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Don't Put Me In, Coach: My Incredible NCAA Journey from the End of the Bench to the End of the Bench (Anglais) Relié – 6 mars 2012

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Excerpted from the Hardcover Edition


Anybody who has ever been a walk-on for a Division I football or basketball team will tell you that being likened to Rudy at least once during a four-year career is pretty much an inevitability. The general public hears the term "walk-on" and immediately thinks that anyone who couldn't earn a scholarship must have been told his entire life that he wasn't good enough, before he relentlessly annoyed coaches for a spot on the team and got life-changing advice from what has to be the wisest field maintenance guy to ever live.

Sadly, this image of a short, white walk-on caring more about the success of the team than all of his teammates combined is reinforced every March, when the guys wearing all their warm-ups on the end of the bench react to routine plays in the NCAA Tournament like tween girls at a Bieber concert. These douchers ruin it for the rest of us, as they cement a stereotype for all walk-ons that forever perpetuates the Rudy comparison. Well, you're never going to believe this, but not all walk-ons actually fit this description. I know, I know. It's hard to wrap your mind around the fact that there are sometimes exceptions to stereotypes, but you're just going to have to trust me with this one.

I was fully aware of the walk-on stereotype when I started my career at Ohio State, which is why I promised myself that I would do everything in my power to be an exception. Don't get me wrong, I think Rudy is full of all sorts of inspiration and is the second-best sports movie ever made. (I'm from Indiana and played basketball-I'll let you guess what I think the best sports movie of all time is.) But I've found that very few people make a Rudy comparison in a complimentary way. Instead, they seem to be saying, "I think it's adorable how you try really hard even though you suck balls and there's no way you'll ever get a chance to play." This is why, from day one, I tried to distance myself from the Rudy comparison by pulling pranks on superstar teammates, routinely falling asleep during film sessions, and basically spending every day with the team trying to figure out exactly how much I could get away with. And as it turned out, I could get away with a lot.

Whenever I reminisce with my friends and family about my four years of being a dickhead at Ohio State, they always seem to ask how exactly I was capable of getting away with some of the things I did. (Don't worry, we'll cover all of my shenanigans later.) After all, I was the bottom-feeder on the team who was supposed to just keep his mouth shut and stand on the sideline during practice until a coach told me to step in for a drill and essentially get sodomized in my role as human punching bag. You'd think that it would only take one screwup on my part for Coach Matta to send my ass packing, but instead he seemed to embrace me as the comedic relief for the team.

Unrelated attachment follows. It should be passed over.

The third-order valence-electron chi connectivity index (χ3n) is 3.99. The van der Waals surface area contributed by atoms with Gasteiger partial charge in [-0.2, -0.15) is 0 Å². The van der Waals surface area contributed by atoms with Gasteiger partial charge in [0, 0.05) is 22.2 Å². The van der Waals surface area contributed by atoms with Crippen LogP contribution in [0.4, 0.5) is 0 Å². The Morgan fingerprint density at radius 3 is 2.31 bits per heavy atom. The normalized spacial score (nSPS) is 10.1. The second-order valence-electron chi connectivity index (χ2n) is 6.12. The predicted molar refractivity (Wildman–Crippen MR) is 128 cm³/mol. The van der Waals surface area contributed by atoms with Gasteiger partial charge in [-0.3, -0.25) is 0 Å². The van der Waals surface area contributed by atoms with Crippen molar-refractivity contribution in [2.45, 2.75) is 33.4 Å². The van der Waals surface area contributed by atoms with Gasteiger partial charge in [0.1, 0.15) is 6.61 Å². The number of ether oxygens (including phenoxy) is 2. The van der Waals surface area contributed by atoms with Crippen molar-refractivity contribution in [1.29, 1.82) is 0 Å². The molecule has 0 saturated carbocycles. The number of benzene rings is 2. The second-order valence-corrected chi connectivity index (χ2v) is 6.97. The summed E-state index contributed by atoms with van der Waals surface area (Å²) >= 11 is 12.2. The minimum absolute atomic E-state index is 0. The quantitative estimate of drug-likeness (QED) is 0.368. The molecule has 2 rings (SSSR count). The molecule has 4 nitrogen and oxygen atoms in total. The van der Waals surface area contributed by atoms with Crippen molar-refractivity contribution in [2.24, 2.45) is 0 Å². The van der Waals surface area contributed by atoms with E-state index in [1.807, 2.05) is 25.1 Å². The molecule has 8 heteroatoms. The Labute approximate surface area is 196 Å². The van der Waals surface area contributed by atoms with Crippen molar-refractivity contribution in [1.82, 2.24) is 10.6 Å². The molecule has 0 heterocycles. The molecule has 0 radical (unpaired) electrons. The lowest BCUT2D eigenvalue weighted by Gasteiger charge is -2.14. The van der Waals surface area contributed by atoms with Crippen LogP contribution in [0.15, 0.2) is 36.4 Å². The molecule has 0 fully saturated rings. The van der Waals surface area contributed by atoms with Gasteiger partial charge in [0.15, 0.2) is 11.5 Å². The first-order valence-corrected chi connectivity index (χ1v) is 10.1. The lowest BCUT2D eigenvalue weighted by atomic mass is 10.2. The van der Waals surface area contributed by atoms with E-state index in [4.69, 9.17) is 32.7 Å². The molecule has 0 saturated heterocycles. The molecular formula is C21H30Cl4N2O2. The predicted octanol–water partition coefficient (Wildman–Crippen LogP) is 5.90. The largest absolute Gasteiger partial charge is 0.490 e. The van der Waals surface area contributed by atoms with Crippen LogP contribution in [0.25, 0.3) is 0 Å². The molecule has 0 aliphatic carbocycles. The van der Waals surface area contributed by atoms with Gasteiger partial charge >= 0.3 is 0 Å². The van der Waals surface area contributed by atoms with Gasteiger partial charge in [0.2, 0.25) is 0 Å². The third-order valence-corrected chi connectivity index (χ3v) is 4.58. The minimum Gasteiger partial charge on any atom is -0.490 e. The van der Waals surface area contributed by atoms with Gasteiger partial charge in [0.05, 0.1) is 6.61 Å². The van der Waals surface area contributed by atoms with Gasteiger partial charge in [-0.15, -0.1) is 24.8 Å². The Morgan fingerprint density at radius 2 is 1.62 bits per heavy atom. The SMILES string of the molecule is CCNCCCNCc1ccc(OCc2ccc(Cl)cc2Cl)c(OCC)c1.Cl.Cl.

In the history of the walk-on-head coach relationship, this was unprecedented. Never had someone in my position been given the freedom I was given, which is why I felt a great responsibility to use this privilege to my advantage. Which brings us back to the original question: how did I go from being a math major basketball manager who knew only three people on campus to one of the loudest voices in the locker room of the number-one-ranked college basketball team in less than a month? The answer to that lies deeply buried in a story about drugs, prostitution, love, betrayal, organized crime in the 1920s, and one man's pursuit of the American Dream.

And by that I mean that the answer has nothing to do with any of those things. Sorry if I got your hopes up.


I don't want to brag or anything, but I honestly can't remember getting my first pubes. You might be confused as to how this could possibly be bragging, which is why I should also mention that I vividly remember third grade. Now, I don't want to jump to conclusions, but it seems like since I can remember third grade but I can't remember getting pubes, I must have started puberty before third grade. In other words, I had at least a two-year head start on the rest of my classmates in the race to become the guy all the ladies wanted to tongue-kiss under the bleachers at the varsity football games.